In terms of structure, Nirvana Initiative is extremely linear, and thus, constricting. In the first game, and in the Zero Escape series, Uchikoshi and his teams provided enthralling narrative flowcharts. Nirvana Initiative’s flowchart doesn’t have as many opportunities to explore events on your own terms. Instead, you’re almost entirely railroaded into playing Ryuki’s part of the story the entire way through first, and then Mizuki’s. All in all, it’s a more tailored storyline, and it may feel more manageable for players new to Uchikoshi’s scripts — but I found myself missing that overwhelming web of plot paths to wander.

Another smaller gripe is that the loading times can be unusually long, even when playing the PlayStation 4 version via backward compatibility on PlayStation 5. The main menu is a bit unresponsive, too, as it takes a few clicks before I’m able to get to the save game button. But none of these issues were detrimental to my overall experience, and I didn’t encounter crashes or anything game-breaking.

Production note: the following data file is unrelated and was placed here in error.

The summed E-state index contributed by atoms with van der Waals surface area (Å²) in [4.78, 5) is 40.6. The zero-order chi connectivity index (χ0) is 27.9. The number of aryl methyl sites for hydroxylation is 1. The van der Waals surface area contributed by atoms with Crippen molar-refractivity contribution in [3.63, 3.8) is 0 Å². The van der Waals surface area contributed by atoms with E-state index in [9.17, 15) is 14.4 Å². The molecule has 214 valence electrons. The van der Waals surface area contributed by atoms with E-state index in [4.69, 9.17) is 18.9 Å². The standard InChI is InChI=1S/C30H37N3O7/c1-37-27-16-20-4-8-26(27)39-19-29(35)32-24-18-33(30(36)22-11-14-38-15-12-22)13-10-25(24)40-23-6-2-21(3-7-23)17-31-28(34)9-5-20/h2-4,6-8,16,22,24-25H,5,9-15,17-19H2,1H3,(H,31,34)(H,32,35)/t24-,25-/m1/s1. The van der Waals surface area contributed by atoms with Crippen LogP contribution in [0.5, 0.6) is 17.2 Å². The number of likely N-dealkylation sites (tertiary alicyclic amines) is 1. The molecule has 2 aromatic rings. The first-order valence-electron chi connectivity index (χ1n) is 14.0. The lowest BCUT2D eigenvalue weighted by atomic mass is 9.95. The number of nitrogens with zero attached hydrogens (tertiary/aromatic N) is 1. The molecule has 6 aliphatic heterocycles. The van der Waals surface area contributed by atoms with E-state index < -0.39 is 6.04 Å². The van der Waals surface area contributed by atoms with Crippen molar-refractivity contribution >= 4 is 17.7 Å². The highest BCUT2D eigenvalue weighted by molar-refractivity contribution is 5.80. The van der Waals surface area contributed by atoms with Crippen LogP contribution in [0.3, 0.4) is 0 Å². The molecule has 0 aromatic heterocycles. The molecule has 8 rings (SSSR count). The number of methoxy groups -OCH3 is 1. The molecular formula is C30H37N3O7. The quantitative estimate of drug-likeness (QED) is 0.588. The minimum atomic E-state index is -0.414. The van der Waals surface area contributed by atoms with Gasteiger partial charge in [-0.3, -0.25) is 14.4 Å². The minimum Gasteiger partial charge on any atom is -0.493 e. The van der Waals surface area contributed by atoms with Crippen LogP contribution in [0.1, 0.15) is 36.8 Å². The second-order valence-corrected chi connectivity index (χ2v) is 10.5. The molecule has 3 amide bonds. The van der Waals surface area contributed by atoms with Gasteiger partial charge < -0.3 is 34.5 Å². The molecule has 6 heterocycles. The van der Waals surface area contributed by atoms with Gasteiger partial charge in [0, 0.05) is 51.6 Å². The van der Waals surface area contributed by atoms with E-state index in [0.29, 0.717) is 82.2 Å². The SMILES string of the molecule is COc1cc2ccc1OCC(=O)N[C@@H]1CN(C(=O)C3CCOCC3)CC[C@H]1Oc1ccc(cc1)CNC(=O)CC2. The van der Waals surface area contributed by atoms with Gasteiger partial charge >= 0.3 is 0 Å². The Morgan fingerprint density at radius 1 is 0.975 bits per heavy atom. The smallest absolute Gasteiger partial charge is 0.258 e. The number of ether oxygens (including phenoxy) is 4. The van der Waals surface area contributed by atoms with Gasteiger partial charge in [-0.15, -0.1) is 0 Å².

AI: The Somnium Files – Nirvana Initiative boasts a compelling story, along with some great plot twists that caught me completely off guard. Its investigations are intriguing, and its Somnium dungeons are both colorful and foreboding. Nirvana Initiative is an incredibly eccentric game, bursting with vibrant characters, mind-bending puzzles, and an abundance of strange sci-fi detours. And once it builds momentum, it doesn’t let up. It wouldn’t be a stretch to say I love it.

AI: The Somnium Files – Nirvana Initiative was released on June 24 on Windows PC, PlayStation 4, PlayStation 5, Xbox One, Xbox Series X. and Nintendo Switch. The game was reviewed on PS5 using a PS4 pre-release download code provided by Spike Chunsoft. Vox Media has affiliate partnerships. These do not influence editorial content, though Vox Media may earn commissions for products purchased via affiliate links. You can find additional information about Polygon’s ethics policy here.